Germany is set to tear down a wind farm to make room for a coal mine expansion.
German energy giant RWE is set to demolish the turbines and expand a neighbouring coal mine to alleviate the country’s energy crisis, which was prompted by Germany’s sanctions on Russian liquid natural gas, which Europe greatly depends upon.
The wind farm, near the town of Lützerath, will be used to expand the Garzweiler open pit mine in the state of North Rhine-Westphalia.
Eight wind turbines are expected to be dismantled, with one removed last week, two to be deconstructed next year, with the final five torn down by the end of 2023.
RWE spokesperson Guido Steffen said in a statement, “We realize this comes across as paradoxical, but that is as matters stand.”
The Ministry of Economy of North Rhine-Westphalia added, “If Lützerath were to be preserved, the production volume required to maintain the security of supply over the next eight years could not be achieved, the stability of the opencast mine could not be guaranteed and the necessary recultivation could not be carried out."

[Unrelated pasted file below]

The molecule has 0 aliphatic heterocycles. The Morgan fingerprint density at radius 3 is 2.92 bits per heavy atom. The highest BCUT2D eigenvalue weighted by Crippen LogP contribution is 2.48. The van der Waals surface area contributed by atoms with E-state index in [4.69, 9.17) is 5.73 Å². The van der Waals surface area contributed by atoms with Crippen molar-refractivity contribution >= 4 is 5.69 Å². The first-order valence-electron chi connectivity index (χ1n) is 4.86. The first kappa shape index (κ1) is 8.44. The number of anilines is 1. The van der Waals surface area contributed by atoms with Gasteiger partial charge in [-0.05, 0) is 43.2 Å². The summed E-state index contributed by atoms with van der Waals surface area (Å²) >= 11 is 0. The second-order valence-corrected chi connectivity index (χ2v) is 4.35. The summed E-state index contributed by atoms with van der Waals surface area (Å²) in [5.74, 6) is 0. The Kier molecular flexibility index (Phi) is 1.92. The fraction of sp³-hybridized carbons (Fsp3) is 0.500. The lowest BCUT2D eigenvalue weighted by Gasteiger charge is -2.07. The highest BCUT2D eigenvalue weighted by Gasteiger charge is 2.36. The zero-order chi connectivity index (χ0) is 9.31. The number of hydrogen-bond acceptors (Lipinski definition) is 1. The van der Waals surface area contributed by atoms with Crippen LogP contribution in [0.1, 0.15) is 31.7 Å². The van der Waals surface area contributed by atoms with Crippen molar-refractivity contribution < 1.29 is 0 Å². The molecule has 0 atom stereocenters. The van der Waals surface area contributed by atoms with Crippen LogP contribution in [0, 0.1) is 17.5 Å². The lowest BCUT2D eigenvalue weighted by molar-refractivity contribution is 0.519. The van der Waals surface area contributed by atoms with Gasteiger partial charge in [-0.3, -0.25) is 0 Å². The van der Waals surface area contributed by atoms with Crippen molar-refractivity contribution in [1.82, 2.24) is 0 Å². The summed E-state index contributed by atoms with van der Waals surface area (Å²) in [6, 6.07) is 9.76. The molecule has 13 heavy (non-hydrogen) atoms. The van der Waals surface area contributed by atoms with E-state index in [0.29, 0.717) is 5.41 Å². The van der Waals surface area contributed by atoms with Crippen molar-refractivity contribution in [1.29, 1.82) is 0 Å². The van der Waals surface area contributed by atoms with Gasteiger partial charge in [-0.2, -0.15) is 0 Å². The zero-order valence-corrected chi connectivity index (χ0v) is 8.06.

RWE will also reactivate three lignite-fired coal units that were on standby.
“The three lignite units each have a capacity of 300 megawatts (MW). With their deployment, they contribute to strengthening the security of supply in Germany during the energy crisis and to saving natural gas in electricity generation,” RWE stated in September. “Originally, it was planned that the three reserve power plant units affected would be permanently shut down on September 30, 2022, and September 30, 2023, respectively.”
Germany’s cabinet approved the decision to activate the discontinued coal units to boost energy supplies, as the country struggles to import enough energy due to the Russia-Ukraine conflict.